Man walks into a column, no.14: Diaries

I’ve kept a diary for the past four years, with only short periods in which I failed to make daily entries at least three or four times a week. Earlier this year it was rare that I’d miss a single day. And yet for the last couple of months my entry rate has diminished to the kind of level where I question whether in fact it counts as ‘keeping a diary’ at all. Should I bother any more? I’m not sure I should.

My principal reasons for diarising were twofold. First, I’d become increasingly concerned about days blurring into weeks fading into months dissolving into years. A diary is a great way of simply saying ‘I was here’. Second, I think whatever I may’ve told myself to the contrary, I did harbour aspirations to sit in my dotage leafing back through the pages of my diaries, reminiscing about past adventures, predilections, preoccupations.

(The third, subsidiary reason is my fetishisation of the tightly bound handwritten page: that intoxicating combination of organicity and pattern; something I can recall feeling from my earliest days at school. A boy called Leigh Johnston was a precocious infant school writer and I vividly remember the envy I felt for his exercise books full of pre-pre-pubescent flights of fancy.)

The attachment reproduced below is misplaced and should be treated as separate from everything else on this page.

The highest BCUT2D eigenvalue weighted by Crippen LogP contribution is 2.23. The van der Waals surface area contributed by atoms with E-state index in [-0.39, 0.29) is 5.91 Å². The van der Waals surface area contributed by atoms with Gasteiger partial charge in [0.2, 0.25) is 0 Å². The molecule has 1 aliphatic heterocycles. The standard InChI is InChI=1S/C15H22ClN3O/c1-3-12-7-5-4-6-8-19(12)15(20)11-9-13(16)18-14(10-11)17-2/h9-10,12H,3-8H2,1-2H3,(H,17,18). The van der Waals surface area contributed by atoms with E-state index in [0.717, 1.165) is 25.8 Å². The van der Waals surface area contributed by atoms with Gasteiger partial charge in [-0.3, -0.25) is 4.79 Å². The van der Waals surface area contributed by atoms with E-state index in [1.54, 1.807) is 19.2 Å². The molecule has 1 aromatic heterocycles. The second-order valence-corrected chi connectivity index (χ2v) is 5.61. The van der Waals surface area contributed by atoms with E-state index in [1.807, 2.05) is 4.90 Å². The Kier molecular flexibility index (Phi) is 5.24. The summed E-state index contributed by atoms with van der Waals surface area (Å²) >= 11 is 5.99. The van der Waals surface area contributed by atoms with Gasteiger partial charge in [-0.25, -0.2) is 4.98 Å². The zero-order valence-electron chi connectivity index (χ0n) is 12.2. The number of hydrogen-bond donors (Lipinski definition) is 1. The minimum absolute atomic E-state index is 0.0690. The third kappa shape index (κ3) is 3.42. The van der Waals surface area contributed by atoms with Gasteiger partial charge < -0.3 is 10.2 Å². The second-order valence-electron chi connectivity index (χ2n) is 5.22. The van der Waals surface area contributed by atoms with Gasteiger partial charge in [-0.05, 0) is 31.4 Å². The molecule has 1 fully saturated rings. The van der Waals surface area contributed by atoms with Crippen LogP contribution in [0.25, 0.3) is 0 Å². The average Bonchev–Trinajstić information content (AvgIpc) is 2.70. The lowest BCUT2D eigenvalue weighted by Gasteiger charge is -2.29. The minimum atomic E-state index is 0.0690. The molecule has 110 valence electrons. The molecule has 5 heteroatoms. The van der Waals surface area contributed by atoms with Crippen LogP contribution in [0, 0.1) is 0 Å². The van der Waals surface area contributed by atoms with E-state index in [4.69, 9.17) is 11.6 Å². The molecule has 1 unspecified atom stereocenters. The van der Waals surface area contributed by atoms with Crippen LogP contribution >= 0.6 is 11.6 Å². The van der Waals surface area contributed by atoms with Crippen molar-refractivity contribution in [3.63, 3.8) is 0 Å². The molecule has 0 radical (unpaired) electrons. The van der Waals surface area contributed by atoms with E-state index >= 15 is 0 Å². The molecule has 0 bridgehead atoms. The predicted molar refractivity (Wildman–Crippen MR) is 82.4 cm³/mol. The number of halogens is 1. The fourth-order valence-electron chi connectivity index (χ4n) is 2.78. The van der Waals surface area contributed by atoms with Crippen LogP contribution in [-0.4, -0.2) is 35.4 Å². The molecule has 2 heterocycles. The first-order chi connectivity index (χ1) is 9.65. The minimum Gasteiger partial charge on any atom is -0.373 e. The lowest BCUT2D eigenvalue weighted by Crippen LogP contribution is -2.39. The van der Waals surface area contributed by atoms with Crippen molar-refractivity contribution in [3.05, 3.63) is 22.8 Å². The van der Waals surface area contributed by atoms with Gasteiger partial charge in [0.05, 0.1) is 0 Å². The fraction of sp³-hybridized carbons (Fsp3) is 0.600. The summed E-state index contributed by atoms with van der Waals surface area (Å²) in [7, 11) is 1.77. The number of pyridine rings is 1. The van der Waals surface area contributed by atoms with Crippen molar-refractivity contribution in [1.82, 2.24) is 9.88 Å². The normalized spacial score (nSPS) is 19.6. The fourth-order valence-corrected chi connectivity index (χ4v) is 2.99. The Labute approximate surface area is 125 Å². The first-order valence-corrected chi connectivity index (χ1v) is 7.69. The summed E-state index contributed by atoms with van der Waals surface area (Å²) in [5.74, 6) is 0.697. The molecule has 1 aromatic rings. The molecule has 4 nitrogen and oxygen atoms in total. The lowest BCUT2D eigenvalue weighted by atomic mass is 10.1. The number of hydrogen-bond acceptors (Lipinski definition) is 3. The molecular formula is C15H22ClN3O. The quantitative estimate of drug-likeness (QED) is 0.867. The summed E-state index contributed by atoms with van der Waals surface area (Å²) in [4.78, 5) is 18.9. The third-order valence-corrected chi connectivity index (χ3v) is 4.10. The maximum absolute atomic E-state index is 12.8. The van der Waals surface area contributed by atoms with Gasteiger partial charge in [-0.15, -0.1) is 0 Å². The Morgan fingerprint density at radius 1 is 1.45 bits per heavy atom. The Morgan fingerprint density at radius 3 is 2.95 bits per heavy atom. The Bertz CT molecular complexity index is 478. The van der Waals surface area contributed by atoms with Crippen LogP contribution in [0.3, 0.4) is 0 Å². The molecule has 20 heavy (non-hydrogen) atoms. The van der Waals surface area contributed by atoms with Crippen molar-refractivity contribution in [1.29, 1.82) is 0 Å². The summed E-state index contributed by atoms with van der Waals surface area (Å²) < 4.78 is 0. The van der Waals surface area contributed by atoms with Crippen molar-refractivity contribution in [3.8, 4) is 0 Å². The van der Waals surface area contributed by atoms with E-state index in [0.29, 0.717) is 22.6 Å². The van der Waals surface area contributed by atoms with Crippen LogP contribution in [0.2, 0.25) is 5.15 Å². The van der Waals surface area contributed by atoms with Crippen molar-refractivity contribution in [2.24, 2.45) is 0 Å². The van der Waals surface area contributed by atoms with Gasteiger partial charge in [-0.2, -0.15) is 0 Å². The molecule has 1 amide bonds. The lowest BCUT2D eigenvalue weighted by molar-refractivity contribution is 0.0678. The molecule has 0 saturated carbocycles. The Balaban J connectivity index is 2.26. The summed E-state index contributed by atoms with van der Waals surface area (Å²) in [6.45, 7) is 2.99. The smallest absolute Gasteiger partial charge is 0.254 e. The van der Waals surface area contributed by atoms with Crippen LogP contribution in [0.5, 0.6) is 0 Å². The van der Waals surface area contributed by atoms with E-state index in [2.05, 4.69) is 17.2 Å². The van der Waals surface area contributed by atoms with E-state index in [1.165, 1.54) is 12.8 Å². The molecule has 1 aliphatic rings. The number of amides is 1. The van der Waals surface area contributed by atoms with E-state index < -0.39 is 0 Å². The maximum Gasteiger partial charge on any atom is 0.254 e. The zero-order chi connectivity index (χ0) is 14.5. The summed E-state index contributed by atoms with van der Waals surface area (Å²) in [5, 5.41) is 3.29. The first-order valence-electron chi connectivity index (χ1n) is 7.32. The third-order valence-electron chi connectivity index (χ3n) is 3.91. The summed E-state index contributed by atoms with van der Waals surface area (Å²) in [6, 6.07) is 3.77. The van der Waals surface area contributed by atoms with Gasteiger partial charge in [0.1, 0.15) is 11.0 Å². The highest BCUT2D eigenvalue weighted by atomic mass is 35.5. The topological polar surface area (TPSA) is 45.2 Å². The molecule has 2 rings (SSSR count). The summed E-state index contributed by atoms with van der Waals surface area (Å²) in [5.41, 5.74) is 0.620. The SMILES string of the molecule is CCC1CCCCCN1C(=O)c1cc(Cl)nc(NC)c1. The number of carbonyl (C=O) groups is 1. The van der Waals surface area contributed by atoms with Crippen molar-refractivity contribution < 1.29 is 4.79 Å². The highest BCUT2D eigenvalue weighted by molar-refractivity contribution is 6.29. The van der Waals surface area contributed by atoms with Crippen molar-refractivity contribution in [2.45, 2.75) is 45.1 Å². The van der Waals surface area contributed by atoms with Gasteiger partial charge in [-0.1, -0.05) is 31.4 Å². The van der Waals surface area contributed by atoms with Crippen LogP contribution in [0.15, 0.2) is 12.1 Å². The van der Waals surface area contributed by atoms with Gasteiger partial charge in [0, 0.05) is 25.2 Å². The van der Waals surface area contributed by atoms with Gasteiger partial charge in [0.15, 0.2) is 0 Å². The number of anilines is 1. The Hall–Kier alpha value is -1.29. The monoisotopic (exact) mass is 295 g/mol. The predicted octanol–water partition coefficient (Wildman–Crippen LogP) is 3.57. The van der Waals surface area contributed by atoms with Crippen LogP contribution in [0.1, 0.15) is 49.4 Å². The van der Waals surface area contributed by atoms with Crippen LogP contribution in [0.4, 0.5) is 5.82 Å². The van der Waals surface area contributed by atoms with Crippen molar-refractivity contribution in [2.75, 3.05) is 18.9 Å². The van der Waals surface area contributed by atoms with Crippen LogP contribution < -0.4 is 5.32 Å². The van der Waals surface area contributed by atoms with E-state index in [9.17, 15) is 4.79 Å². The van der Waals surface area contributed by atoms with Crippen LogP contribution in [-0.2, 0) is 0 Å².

Problem is, as always: time. My free time, which is usually to be found in the morning and evening is so easily gobbled, and most recently I’ve found that, given the choice, I would rather use any alone time to read or blog/tweet than write in my diary. Also, since I’ve been blogging on a weekly basis, and tweeting a little more frequently too, the two main reasons for diary-writing have been undermined.

My only real concern about giving up the diary would be that I would have nowhere to work through knotty personal uncertainties and dilemmas, and make a record of a decided course of action and the rationale for it. It’s this function where, for me, a diary has really excelled – there’s no substitute for writing something down when it comes to thinking something through – and I have absolutely no intention of doing this in public, on a blog. But of course there’s no reason I can’t still use my diary to do this, whenever such an issue arises. I’ll just not bother to fill in the blanks when things are ticking along.

Am I giving up too easily? Are there any devoted diarists out there who’ve managed to maintain a steady routine in the face of myriad competing foci? If so, what were your reasons? Answers on a neatly handwritten Moleskine page, please!

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